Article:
Sunday, November 20, 2016
What's my bracelet really worth?
Several years ago, M.C.'s home insurance broker advised her that she should consider having any valuables she had at home appraised just in case there was a theft or damage to the property. M.C. took the advice and contacted a local jewelry store to do the appraising. She left her jewelry at the store and a week or so later she received the appraisals which M.C. filed with her insurance company.
Among the items M.C. had appraised were several pieces of jewelry she had purchased or received as gifts over the years -- an assortment of rings, bracelets and necklaces. One of these pieces was an art deco bracelet with amethyst and small diamond chips in it that her mother had found years before and had given M.C. after she commented that she liked it.
When the appraisals came back, the found art deco bracelet was determined to be a white gold with amethyst small diamond chips and valued at $450. M.C. was tickled that a bracelet she had no plans to sell and that was found on the street by her mother had such value.
Several years passed. M.C.'s still occasionally wore the bracelet, but not as frequently as she had before since the safety latch never held closed consistently and it proved a nuisance to keep on her wrist.
One morning as she was reading her daily newspaper over breakfast, M.C. saw an ad from a jewelry store announcing that it was doing free appraisals. The store was a different one from the one that had done the appraisal several years before. M.C. had the day off from work, so she decided to go downtown to run some errands and to pop into the jewelry store to see how much the bracelet might be worth now.
The clerk greeted her, admired the bracelet, and then told M.C. that he wasn't really sure what metal the bracelet was made of. "First, he told me he thought it was 14-karat gold," M.C. writes. If it is, it'd be worth about $130, he told her. But then, he asked M.C. to hold on and he went and retrieved a small vial. He used a dropper to drop some liquid on the bracelet. After a few seconds of looking over the bracelet, he asked her to wait while he consulted with his manager.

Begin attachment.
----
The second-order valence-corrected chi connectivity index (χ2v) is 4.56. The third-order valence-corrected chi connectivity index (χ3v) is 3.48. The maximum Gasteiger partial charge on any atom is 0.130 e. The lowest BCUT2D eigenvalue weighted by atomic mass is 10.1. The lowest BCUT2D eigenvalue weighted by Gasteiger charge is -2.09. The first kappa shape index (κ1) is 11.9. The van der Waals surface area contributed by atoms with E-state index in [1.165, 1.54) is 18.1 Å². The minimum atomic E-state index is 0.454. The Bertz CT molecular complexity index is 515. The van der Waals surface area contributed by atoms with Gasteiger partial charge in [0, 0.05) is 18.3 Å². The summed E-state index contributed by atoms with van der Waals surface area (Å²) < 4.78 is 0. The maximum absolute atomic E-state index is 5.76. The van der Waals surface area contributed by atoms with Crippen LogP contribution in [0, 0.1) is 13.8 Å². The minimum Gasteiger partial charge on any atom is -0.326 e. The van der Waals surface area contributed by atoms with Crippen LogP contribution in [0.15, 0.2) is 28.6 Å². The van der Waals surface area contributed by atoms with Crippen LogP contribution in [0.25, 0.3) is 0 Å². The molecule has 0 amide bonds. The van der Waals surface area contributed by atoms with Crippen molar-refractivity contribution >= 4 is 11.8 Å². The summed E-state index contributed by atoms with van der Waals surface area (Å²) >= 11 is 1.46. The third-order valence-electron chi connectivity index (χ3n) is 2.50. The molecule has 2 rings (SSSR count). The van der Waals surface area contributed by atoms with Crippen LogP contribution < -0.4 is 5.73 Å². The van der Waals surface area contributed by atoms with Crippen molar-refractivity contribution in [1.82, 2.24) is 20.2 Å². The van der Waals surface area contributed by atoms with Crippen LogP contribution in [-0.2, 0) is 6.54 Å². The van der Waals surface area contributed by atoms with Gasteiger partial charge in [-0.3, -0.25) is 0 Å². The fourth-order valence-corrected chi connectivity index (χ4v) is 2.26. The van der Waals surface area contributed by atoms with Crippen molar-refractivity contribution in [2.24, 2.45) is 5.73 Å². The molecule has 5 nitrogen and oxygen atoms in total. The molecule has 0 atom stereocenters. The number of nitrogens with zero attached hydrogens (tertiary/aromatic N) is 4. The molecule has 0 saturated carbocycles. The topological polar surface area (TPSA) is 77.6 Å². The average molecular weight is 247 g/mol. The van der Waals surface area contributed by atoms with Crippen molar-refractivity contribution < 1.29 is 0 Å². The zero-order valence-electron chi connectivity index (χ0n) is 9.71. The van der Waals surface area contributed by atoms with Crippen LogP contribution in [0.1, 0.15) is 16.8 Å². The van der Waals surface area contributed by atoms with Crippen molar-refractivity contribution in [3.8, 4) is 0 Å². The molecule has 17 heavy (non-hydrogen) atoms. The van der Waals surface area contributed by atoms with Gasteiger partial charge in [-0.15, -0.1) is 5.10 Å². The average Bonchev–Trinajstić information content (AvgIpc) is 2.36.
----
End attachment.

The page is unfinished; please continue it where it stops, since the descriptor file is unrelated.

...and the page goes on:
When he returned, the clerk told M.C. that they thought the bracelet was gold filled and had no value. M.C. never mentioned the other appraisal to the clerk. She thanked him and went about her day.
"Now, I'm wondering," she writes, "if the bracelet is stolen or if it gets destroyed in a house fire or something, am I obligated to tell my insurer that this other jeweler didn't agree with the first appraiser?"
The right thing is for M.C. to feel just fine about sticking with the original appraisal. The first appraiser took time to study the bracelet and then returned a detailed written appraisal to M.C. The second jeweler, which ran the come-in-and-get-your-stuff-appraised ad as a gimmick to lure customers into the store, seemed unsure and never wrote up an official appraisal.
While she still has no plans to sell the bracelet, M.C. can rest easy knowing that the official appraisal on record with her insurer is one that can be trusted.
Jeffrey L. Seglin, author of The Simple Art of Business Etiquette: How to Rise to the Top by Playing Nice, is a lecturer in public policy and director of the communications program at Harvard's Kennedy School. He is also the administrator of www.jeffreyseglin.com, a blog focused on ethical issues.
Do you have ethical questions that you need answered? Send them to firstname.lastname@example.org.
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(c) 2015 JEFFREY L. SEGLIN. DISTRIBUTED BY TRIBUNE CONTENT AGENCY, LLC.
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